Matteo Salvini on the Shores of Tripoli

Guest post by Ted Malloch and Filipe Cuello

The slow escalation of Franco-Italian tensions has so far been relatively amicable. Demands for paintings and sculptures looted during the Napoleonic wars can be easily dismissed as brotherly banter and resolvable.

A proxy war in Libya, on the other hand, is something quite different.

Last week, Khalifa Haftar – the French-backed head of the Libyan National Army (LNA) – decided to engage hostilities and start shelling Tripoli, the capital of the rival “Government of National Accord” (GNA).

They were supposed to sit down with the UN to negotiate a peace accord, but Haftar chose the warpath.

Salvini has accused the rebels of carrying out a military coup.

Italy’s interest – as well as that of their hardline Interior Minister, who is in charge of border security – is clear. Destabilizing Libya for the third time in ten years will lead to yet another influx of migrants fleeing from the unnecessary conflict. Salvini has declared his certainty that terrorists would abuse the relief corridor to infiltrate Europe.

A EU statement condemning Haftar was blocked by Paris for advocating a UN-mediated solution to the conflict.

EU policy on Libya has failed to staunch the flow of migrants so far. Bucking the multilateral approach, Salvini took to negotiate a bilateral deal with Tripoli – which may be the source of his support.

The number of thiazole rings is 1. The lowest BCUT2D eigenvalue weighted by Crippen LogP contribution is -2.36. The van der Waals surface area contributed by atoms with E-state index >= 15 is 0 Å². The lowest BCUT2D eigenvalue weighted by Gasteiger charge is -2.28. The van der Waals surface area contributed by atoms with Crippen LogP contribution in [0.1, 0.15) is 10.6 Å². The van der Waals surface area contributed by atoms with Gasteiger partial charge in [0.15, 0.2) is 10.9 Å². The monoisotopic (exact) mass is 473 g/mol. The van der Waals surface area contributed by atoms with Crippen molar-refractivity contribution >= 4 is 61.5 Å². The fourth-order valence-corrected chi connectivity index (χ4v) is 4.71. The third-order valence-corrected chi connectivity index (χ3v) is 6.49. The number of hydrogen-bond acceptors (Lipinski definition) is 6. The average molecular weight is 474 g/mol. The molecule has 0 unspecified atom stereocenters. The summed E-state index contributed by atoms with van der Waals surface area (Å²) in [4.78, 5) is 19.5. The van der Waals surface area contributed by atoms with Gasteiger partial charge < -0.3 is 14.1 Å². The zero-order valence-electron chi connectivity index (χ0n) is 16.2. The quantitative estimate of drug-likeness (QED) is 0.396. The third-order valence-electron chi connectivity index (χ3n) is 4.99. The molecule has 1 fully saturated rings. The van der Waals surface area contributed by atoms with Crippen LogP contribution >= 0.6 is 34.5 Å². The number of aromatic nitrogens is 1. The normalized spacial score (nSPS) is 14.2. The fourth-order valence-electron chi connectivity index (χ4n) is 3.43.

Safeguarding the widespread Italian-owned gas infrastructure is another. Haftar, an old Gaddhafi hand, is trying to replicate Col. Muammar’s old racket – the bizarre hostage situation: Pay me or you get a boatload of hostages.

All in all, Haftar’s greatest mistake may have been the failure to win quickly.

Matteo Salvini’s statement that the “blitz has failed” left a little twinge of regret for what could have been. The Tripoli government relies on thick networks of organized crime to keep the peace.

France’s efforts to impose Haftar aside, there is one more bit of historical backdrop to consider: President Sarkozy’s initiative to unseat Muammar Khadafi in 2011 – which was opposed by Silvio Berlusconi.

Fate has inverted these positions – France wants to let Haftar off the hook, while Italy wants to intervene in defense of Tripoli.

There are ways this could escalate. Italy has the planes for a no-fly zone, which would decimate Haftar’s air superiority.

The Tripoli-based GNA has no planes, if Salvini can even that score, or even provide air support for a GNA counterassault; the narrative would be very different.

United Nations support and recognition for the Tripoli-led GNA is another factor to consider – An Italian incursion into this conflict would have the blessing of the International Community, to say nothing of Italian gas giant, ENI, whose Libyan operations are extensive.

Ensuring one of Europe’s main supplies of oil & gas stays stable is certainly in America’s and the EU’s self-interest.

It also bears mentioning that Salvini’s Lega Party needs a good showing in the European Elections in May, where much of the future EU policy on the “Neighborhood” will be decided.

Macron, already isolated in EU diplomatic circles on issues like Climate Change and Trade with the US, would become even less of a consensus leader for the bloc.

The story of Salvini’s ascendancy in Europe would include defeating Emmanuel Macron in a proxy war in Europe’s neighborhood and stopping more migrants – perhaps the first of many victories to come.

A Roman triumph could be organized to celebrate his victory – Salvini Africanus Invictus. 

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